How Is 3D Printing Changing the Real Estate Industry?

Written by Posted On Tuesday, 13 July 2021 09:04
3D Printing A House 3D Printing A House

3D printing, or additive technology, is an interesting technology that has numerous applications both now and the future. 3D printing has the potential to impact various aspects of the real estate industry, industrial automation and more. Agents, buyers and investors have much to become familiar with as this technology becomes more commonplace and may serve to reduce construction costs.

From the most common form of 3D printing, to current use of the technology and future expectations and challenges, get a clear overview of this game-changing technology. Learn more about how 3D printing may impact the real estate industry and more today.

What Is the Most Common Form of Additive Technology?

The most prevalent type of 3D printing method is considered to be Fused Deposition Modeling (FDM). In this process thermoplastic filaments are melted and used to create an object layer by layer. Scott Crump invented this innovative approach in the 80s. Fused Filament Fabrication (FFF) is based upon similar principles. With an FDM printer, CAD files are used to create 3-dimensional objects. FDM can be considered to take longer than other 3D printing methods, such as selective laser sintering (SLS) and stereolithography (SLA). FDM can be used to create detailed and complex objects. Engineers who may have to test parts may use FDM. Individuals are able to purchase FDM printers for home use.

How Is 3D Printing Being Used in Real Estate?

3D printing is a hot technology being discussed at The Toronto Real Estate Board’s RealtorQuest event, with over 1500 attendees at recent sessions. Javelin is interested in showing how 3D printing may influence the architectural vertical. 3D printing can help clients visualize a space using models made from additive technology. Many people can connect better with printed models rather than simply looking at drawings of a proposed structure. However, 3D printing can be used for more than just selling properties to potential clients and investors.

This technology can also be used to create 3D printed parts for builders, home designers and architects. Many clients appreciate being able to see and touch a 3D printed parts when concepts are being communicated. Builders and designers may appreciate having an affordable way to manufacture products needed for the next wave of innovative homes and buildings.

How Can 3D Printing Impact Industrial Automation?

Experts believe that advanced in 3D printing technology will be most strongly felt in the area of industrial machinery production. 3D printers can now create objects using a variety of materials, such as steel, copper, aluminum, and titanium and may be used when it comes to manufacturing parts for the automotive and aerospace industries. 3D printing technology makes it easier to innovate and create products necessary with less material and reduced costs of development. These products are able to enter the market faster than those made using traditional methods.

Manufactures need from 40 to 70 percent less material to print a product using additive technology. This makes innovative design and manufacturing of new products more affordable and efficient. It can take approximately four weeks and $10,000 to manufacture an end-of-arm robot tool with modern manufacturing methods. The switch to FDM printing cuts both cost and time drastically. The same tool can be made in 24 hours and will cost $600. Reducing costs and increasing customer satisfaction are important objectives for traditional manufacturers looking into 3D technology.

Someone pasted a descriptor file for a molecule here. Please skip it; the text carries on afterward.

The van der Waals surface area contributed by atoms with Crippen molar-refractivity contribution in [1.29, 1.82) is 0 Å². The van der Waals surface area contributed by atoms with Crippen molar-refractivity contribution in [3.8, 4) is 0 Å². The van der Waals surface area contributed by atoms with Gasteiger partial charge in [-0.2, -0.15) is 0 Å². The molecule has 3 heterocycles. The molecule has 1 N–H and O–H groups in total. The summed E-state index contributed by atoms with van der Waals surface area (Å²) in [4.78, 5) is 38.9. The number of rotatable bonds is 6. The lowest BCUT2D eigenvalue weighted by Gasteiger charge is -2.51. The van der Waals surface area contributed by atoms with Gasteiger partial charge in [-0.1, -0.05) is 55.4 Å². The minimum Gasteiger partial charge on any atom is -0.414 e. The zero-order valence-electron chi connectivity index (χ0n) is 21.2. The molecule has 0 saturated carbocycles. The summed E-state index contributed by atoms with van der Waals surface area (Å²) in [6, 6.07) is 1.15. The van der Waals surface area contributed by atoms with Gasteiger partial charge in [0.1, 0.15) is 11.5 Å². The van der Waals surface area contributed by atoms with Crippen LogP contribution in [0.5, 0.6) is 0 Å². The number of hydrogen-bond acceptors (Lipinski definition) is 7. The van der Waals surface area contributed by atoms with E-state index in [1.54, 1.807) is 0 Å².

What Are the Challenges to Intellectual Property Rights with 3D Printing?

It appears that there may be a need to thinking Intellectual Property (IP) with advances in 3D printing technology. When a CAD model of a product or item does not exist, it is possible to scan an existing item in order to create the necessary file. Customers may be interested in buying CAD files from manufacturers in order to stay compliant. Otherwise, they may be able to scan and reverse engineer any product they need for their purposes. Industrial parts manufacturers may have to think about such situations with expiring 3D printing patents. As consumers become more comfortable with using 3D printing and the technology becomes commonplace, this may be a real concern for those owning IP rights.

What Will the Future Hold for 3D Printing?

First of all, the 3D printing market is projected to grow significantly, up to 40 percent annually for the next few years.  Many companies are expected to join companies such as ExOne, EOS, Arcam and 3D Systems. Amazon, Google, Apple and other companies are looking into the 3D printing market. With additional focus on the technology, there may be fewer limitations when it comes to 3D printing and its potential applications.

Do More with 3D Printing Technology

Agents, builders and manufacturers should be aware of the potential of 3D printing technology. Items that may be difficult to create with traditional manufacturing methods, such as those using curvature, are easy to manufacture with additive technology. From selling new plans and products to clients and investors, to manufacturing and building with greater efficiency, there are a number of reasons why companies are investing into this rapidly evolving technology.



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Justin Havre

Justin Havre is a Calgary native and owner of Justin Havre & Associates.

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